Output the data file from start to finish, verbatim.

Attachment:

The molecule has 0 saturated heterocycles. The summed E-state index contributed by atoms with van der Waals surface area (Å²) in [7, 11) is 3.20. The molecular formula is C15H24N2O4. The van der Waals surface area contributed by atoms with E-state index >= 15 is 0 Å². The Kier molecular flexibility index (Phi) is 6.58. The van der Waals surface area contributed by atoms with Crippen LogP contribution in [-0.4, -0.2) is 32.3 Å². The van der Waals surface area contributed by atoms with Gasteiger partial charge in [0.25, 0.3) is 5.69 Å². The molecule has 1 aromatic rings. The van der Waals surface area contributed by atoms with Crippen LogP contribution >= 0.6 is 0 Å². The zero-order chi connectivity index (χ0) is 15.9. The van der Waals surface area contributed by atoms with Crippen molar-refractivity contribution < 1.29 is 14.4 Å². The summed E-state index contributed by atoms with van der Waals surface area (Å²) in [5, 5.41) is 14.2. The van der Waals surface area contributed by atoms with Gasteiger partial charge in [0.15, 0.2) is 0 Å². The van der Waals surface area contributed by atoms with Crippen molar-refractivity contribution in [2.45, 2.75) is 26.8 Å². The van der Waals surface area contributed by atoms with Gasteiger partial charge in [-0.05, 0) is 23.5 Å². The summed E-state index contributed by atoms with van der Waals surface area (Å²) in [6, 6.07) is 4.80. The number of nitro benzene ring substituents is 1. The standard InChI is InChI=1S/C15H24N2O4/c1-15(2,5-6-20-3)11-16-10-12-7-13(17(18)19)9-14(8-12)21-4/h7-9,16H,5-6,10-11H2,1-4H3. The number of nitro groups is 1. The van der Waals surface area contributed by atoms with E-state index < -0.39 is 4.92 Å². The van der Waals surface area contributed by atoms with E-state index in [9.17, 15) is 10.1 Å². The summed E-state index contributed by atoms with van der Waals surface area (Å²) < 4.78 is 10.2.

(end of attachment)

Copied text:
The molecule has 0 saturated heterocycles. The summed E-state index contributed by atoms with van der Waals surface area (Å²) in [7, 11) is 3.20. The molecular formula is C15H24N2O4. The van der Waals surface area contributed by atoms with E-state index >= 15 is 0 Å². The Kier molecular flexibility index (Phi) is 6.58. The van der Waals surface area contributed by atoms with Crippen LogP contribution in [-0.4, -0.2) is 32.3 Å². The van der Waals surface area contributed by atoms with Gasteiger partial charge in [0.25, 0.3) is 5.69 Å². The molecule has 1 aromatic rings. The van der Waals surface area contributed by atoms with Crippen LogP contribution >= 0.6 is 0 Å². The zero-order chi connectivity index (χ0) is 15.9. The van der Waals surface area contributed by atoms with Crippen molar-refractivity contribution < 1.29 is 14.4 Å². The summed E-state index contributed by atoms with van der Waals surface area (Å²) in [5, 5.41) is 14.2. The van der Waals surface area contributed by atoms with Gasteiger partial charge in [0.15, 0.2) is 0 Å². The van der Waals surface area contributed by atoms with Crippen molar-refractivity contribution in [2.45, 2.75) is 26.8 Å². The van der Waals surface area contributed by atoms with Gasteiger partial charge in [-0.05, 0) is 23.5 Å². The summed E-state index contributed by atoms with van der Waals surface area (Å²) in [6, 6.07) is 4.80. The number of nitro benzene ring substituents is 1. The standard InChI is InChI=1S/C15H24N2O4/c1-15(2,5-6-20-3)11-16-10-12-7-13(17(18)19)9-14(8-12)21-4/h7-9,16H,5-6,10-11H2,1-4H3. The number of nitro groups is 1. The van der Waals surface area contributed by atoms with E-state index < -0.39 is 4.92 Å². The van der Waals surface area contributed by atoms with E-state index in [9.17, 15) is 10.1 Å². The summed E-state index contributed by atoms with van der Waals surface area (Å²) < 4.78 is 10.2.